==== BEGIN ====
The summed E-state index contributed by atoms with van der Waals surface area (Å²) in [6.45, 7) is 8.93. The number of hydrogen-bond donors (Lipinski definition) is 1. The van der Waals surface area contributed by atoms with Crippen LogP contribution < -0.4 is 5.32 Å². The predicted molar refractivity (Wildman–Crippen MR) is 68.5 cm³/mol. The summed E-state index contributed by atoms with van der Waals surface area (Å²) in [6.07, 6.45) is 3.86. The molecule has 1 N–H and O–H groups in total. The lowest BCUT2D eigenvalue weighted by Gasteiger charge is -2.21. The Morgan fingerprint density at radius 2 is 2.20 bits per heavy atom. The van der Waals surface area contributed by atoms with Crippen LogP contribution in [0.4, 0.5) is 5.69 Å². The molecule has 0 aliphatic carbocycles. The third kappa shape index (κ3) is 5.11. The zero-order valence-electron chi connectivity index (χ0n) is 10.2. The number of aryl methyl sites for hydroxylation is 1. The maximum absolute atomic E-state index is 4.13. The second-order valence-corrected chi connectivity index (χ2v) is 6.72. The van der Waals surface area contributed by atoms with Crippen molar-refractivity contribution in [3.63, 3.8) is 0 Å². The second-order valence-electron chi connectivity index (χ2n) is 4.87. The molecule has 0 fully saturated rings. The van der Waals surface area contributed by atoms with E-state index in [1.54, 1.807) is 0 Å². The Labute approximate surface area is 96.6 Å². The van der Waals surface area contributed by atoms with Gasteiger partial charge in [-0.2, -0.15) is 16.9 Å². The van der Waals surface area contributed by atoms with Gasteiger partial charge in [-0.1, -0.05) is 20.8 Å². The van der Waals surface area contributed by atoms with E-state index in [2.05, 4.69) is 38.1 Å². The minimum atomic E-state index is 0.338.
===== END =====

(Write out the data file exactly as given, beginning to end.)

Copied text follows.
The summed E-state index contributed by atoms with van der Waals surface area (Å²) in [6.45, 7) is 8.93. The number of hydrogen-bond donors (Lipinski definition) is 1. The van der Waals surface area contributed by atoms with Crippen LogP contribution < -0.4 is 5.32 Å². The predicted molar refractivity (Wildman–Crippen MR) is 68.5 cm³/mol. The summed E-state index contributed by atoms with van der Waals surface area (Å²) in [6.07, 6.45) is 3.86. The molecule has 1 N–H and O–H groups in total. The lowest BCUT2D eigenvalue weighted by Gasteiger charge is -2.21. The Morgan fingerprint density at radius 2 is 2.20 bits per heavy atom. The van der Waals surface area contributed by atoms with Crippen LogP contribution in [0.4, 0.5) is 5.69 Å². The molecule has 0 aliphatic carbocycles. The third kappa shape index (κ3) is 5.11. The zero-order valence-electron chi connectivity index (χ0n) is 10.2. The number of aryl methyl sites for hydroxylation is 1. The maximum absolute atomic E-state index is 4.13. The second-order valence-corrected chi connectivity index (χ2v) is 6.72. The van der Waals surface area contributed by atoms with Crippen molar-refractivity contribution in [3.63, 3.8) is 0 Å². The second-order valence-electron chi connectivity index (χ2n) is 4.87. The molecule has 0 fully saturated rings. The van der Waals surface area contributed by atoms with E-state index in [1.54, 1.807) is 0 Å². The Labute approximate surface area is 96.6 Å². The van der Waals surface area contributed by atoms with Gasteiger partial charge in [-0.2, -0.15) is 16.9 Å². The van der Waals surface area contributed by atoms with Gasteiger partial charge in [-0.1, -0.05) is 20.8 Å². The van der Waals surface area contributed by atoms with E-state index in [2.05, 4.69) is 38.1 Å². The minimum atomic E-state index is 0.338.